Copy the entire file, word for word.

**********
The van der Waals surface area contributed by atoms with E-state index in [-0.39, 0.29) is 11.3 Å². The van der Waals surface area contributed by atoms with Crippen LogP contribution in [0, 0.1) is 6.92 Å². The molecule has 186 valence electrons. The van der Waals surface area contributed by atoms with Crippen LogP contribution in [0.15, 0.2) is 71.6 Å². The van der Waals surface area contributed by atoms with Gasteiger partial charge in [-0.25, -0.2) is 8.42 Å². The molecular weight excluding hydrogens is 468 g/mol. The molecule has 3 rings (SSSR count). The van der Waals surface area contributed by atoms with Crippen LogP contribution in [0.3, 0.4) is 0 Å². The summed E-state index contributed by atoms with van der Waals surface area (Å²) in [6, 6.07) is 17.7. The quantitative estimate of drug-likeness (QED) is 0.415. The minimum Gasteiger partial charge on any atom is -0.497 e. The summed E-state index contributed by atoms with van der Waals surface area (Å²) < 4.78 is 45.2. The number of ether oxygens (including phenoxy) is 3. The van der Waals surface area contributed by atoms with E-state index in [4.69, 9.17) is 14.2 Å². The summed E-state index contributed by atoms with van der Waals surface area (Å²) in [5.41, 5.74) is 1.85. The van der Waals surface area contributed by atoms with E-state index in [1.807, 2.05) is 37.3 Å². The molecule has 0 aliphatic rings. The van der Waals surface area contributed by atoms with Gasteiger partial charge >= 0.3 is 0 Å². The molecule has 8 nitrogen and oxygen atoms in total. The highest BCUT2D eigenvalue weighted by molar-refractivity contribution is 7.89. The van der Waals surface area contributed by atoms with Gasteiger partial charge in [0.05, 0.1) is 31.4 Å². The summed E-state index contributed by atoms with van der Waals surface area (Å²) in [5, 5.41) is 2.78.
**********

The van der Waals surface area contributed by atoms with E-state index in [-0.39, 0.29) is 11.3 Å². The van der Waals surface area contributed by atoms with Crippen LogP contribution in [0, 0.1) is 6.92 Å². The molecule has 186 valence electrons. The van der Waals surface area contributed by atoms with Crippen LogP contribution in [0.15, 0.2) is 71.6 Å². The van der Waals surface area contributed by atoms with Gasteiger partial charge in [-0.25, -0.2) is 8.42 Å². The molecular weight excluding hydrogens is 468 g/mol. The molecule has 3 rings (SSSR count). The van der Waals surface area contributed by atoms with Crippen LogP contribution in [0.3, 0.4) is 0 Å². The summed E-state index contributed by atoms with van der Waals surface area (Å²) in [6, 6.07) is 17.7. The quantitative estimate of drug-likeness (QED) is 0.415. The minimum Gasteiger partial charge on any atom is -0.497 e. The summed E-state index contributed by atoms with van der Waals surface area (Å²) < 4.78 is 45.2. The number of ether oxygens (including phenoxy) is 3. The van der Waals surface area contributed by atoms with E-state index in [4.69, 9.17) is 14.2 Å². The summed E-state index contributed by atoms with van der Waals surface area (Å²) in [5.41, 5.74) is 1.85. The van der Waals surface area contributed by atoms with E-state index in [1.807, 2.05) is 37.3 Å². The molecule has 0 aliphatic rings. The van der Waals surface area contributed by atoms with Gasteiger partial charge >= 0.3 is 0 Å². The molecule has 8 nitrogen and oxygen atoms in total. The highest BCUT2D eigenvalue weighted by molar-refractivity contribution is 7.89. The van der Waals surface area contributed by atoms with Gasteiger partial charge in [0.05, 0.1) is 31.4 Å². The summed E-state index contributed by atoms with van der Waals surface area (Å²) in [5, 5.41) is 2.78.